This Pasta alla Gricia recipe is one of the pillars of Roman pasta, along with: Spaghetti Carbonara, Spaghetti Cacio e Pepe and Amatriciana! With a creamy pecorino cheese sauce and fine Italian guanciale, you’ll love this dish!
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In Italiano? Pasta alla Gricia, Ricetta Originale
How to Make Spaghetti alla Gricia
Pasta alla Gricia, sometimes called White Amatriciana is a traditional Roman dish. This underrated Italian pasta dish featured a creamy pecorino romano sauce, black pepper and fine crispy guanciale. You definitely want to look for it in restaurants when you visit Rome!
Pasta alla Gricia is considered the child of Spaghetti Cacio e Pepe pasta and the parent of Amatriciana pasta. Adding the pecorino shredded at the end, or as a cheese sauce are both considered acceptable preparations of this traditional Italian pasta recipe!
Guanciale or Pancetta?
Guanciale is more traditional in this dish, but pancetta is ok too. Pancetta is cured pork belly, while guanciale is cured pork cheek.
Preventing Clumpy Pecorino Cheese Sauce
We prevent clumpy cheese sauce in three ways: using finely grated cheese, preparing the cheese paste carefully, and adding the cheese sauce to the pasta off the heat.
It’s critical to use finely grated pecorino here. Freshly grated cheese is always tastier, but if you grate the cheese with a food processor, you may want to also pass it through a strainer to make it even finer. The finely grated cheese available in most groceries will be the perfect consistency.
By slowly drizzling in the hot pasta water into the grated cheese, you should naturally keep the mixture above 140°F (60°C)—the temperature at which the cheese will coagulate.
Finally, we add the cheese paste to the pasta off the heat. Once again, this is done to keep the temperature of the cheese below the point where it would start coagulating and creating clumps and strings.
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Authentic Pasta alla Gricia Recipe
- 1 tbsp black pepper preferably freshly ground (medium coarse)
- 6 oz pecorino romano cheese semi-aged
- 6 oz guanciale or pancetta
- ½ cup white wine
- 11 oz spaghetti or tonnarelli
Toast the Pepper
- Briefly toast black pepper in a dry pan over low heat—just until you start to smell it. This shouldn’t take longer than a minute. Transfer the pepper to another container and set it aside.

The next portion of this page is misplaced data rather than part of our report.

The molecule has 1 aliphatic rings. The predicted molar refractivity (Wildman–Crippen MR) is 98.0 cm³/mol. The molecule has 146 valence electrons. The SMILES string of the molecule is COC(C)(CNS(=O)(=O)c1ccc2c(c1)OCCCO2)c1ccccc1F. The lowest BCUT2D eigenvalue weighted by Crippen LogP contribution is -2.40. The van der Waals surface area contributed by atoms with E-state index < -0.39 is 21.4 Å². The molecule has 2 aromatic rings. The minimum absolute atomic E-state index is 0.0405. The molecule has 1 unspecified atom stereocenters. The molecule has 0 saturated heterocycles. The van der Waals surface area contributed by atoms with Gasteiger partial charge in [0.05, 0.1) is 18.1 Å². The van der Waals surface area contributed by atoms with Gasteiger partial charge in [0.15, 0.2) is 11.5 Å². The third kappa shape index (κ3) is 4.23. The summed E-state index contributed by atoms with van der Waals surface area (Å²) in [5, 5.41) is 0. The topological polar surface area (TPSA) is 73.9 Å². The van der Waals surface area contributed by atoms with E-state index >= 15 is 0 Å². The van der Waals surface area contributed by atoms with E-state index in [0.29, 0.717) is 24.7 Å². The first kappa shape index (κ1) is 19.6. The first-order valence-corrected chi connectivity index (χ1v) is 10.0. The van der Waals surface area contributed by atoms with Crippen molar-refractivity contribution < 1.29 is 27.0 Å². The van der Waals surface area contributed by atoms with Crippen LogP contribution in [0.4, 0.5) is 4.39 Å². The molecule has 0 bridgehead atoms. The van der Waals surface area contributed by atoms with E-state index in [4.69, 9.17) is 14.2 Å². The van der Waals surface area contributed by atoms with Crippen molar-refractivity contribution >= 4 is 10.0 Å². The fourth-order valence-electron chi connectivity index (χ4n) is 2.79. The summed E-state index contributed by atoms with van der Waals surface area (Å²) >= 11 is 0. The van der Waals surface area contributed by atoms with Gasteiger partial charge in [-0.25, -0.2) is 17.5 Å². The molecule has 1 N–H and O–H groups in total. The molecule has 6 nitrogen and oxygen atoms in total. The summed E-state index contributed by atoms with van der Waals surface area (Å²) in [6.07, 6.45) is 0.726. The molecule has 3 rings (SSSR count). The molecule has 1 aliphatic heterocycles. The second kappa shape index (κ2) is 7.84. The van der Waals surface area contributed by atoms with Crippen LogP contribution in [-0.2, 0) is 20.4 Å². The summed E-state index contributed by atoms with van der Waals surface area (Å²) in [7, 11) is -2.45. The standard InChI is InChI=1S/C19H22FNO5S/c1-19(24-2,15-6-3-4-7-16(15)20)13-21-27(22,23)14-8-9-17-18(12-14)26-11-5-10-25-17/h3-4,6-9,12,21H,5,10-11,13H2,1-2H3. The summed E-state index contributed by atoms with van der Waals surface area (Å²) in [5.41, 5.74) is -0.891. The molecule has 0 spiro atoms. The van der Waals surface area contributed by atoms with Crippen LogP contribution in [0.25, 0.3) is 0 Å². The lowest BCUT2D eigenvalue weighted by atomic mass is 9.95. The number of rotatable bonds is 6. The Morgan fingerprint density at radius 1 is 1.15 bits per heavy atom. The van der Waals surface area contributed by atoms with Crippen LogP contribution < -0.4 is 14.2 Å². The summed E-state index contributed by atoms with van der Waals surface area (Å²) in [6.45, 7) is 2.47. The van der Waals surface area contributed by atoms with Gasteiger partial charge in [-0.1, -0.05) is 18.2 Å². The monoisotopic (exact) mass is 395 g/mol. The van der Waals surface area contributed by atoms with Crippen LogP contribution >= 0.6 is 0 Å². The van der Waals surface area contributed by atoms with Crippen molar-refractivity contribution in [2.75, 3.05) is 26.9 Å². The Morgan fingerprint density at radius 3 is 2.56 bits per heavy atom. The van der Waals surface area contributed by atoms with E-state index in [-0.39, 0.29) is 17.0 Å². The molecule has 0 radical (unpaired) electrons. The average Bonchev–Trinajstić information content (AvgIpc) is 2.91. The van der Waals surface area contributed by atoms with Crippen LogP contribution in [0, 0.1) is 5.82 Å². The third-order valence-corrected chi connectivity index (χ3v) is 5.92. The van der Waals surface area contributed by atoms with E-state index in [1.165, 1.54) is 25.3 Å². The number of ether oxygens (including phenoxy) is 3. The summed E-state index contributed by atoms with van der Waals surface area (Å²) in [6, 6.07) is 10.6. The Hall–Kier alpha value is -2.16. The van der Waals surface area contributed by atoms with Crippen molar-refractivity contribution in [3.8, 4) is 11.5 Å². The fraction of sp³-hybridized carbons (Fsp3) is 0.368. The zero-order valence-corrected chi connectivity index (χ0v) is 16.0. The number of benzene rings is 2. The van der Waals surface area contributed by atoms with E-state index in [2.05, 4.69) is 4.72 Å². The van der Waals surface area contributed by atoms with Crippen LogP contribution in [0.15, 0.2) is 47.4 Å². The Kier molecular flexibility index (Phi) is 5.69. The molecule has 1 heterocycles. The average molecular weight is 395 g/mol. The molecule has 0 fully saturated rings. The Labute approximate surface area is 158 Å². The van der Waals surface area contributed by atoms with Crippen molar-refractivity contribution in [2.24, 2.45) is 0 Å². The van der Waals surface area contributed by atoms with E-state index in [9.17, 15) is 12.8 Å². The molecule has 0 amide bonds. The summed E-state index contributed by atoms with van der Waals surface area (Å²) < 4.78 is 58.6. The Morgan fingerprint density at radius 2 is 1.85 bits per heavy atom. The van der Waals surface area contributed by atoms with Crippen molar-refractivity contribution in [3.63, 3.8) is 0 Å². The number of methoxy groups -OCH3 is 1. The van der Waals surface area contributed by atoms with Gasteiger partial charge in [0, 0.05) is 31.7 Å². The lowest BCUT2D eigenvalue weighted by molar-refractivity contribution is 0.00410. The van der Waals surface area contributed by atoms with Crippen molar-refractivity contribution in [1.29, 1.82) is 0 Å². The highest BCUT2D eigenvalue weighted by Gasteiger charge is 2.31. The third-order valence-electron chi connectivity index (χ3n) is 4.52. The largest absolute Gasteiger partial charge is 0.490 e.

- For the best flavor, freshly grind the pepper using a medium-coarse setting. Medium coarse pepper is easier to toast without over-toasting—and creating pepper gas!
Fry the Guanciale
- Cut the guanciale into thick slices, then into 1/2 inch strips.
- Fry the guanciale in a dry pan over medium-low heat until the fat turns translucent. Then raise the heat a bit to crisp up the outside of the pieces. As the guanciale fries…
Partially Cook the Pasta
- Add the pasta to boiling water and cook it for 3/4 of the cook time recommended for ‘al dente’ pasta in the package instructions.
De-Glaze the Pan
- When the guanciale is fried to your liking, add the white wine to de-glaze the pan. This will give the dish an extra boost of flavor, and serve to pull all of the delicious guanciale grease off the bottom of the pan and into our final sauce
Finish Cooking the Pasta
- Add the partially cooked pasta (drained) to the skillet with the guanciale. Add a few ladles of the hot pasta water as well—and save the pasta water as we will still need it!
- Add the black pepper to the cooking pasta. Finish cooking the pasta in the pan for the rest of the cooking time. Add a ladle of water as needed to make sure the pasta has enough to finish cooking. In the meantime…
Make the Cheese Sauce
- To the finely grated pecorino cheese, slowly drizzle in one ladle of hot pasta water—stirring continuously! Mix until you’ve created a smooth, creamy paste.
Finish the Pasta
- When the pasta is cooked, remove it from the heat. Add the cheese paste to the hot pasta and mix thoroughly using a pair of tongs. This is called the ‘mantecatura’ in Italian. Serve immediately and buon appetito!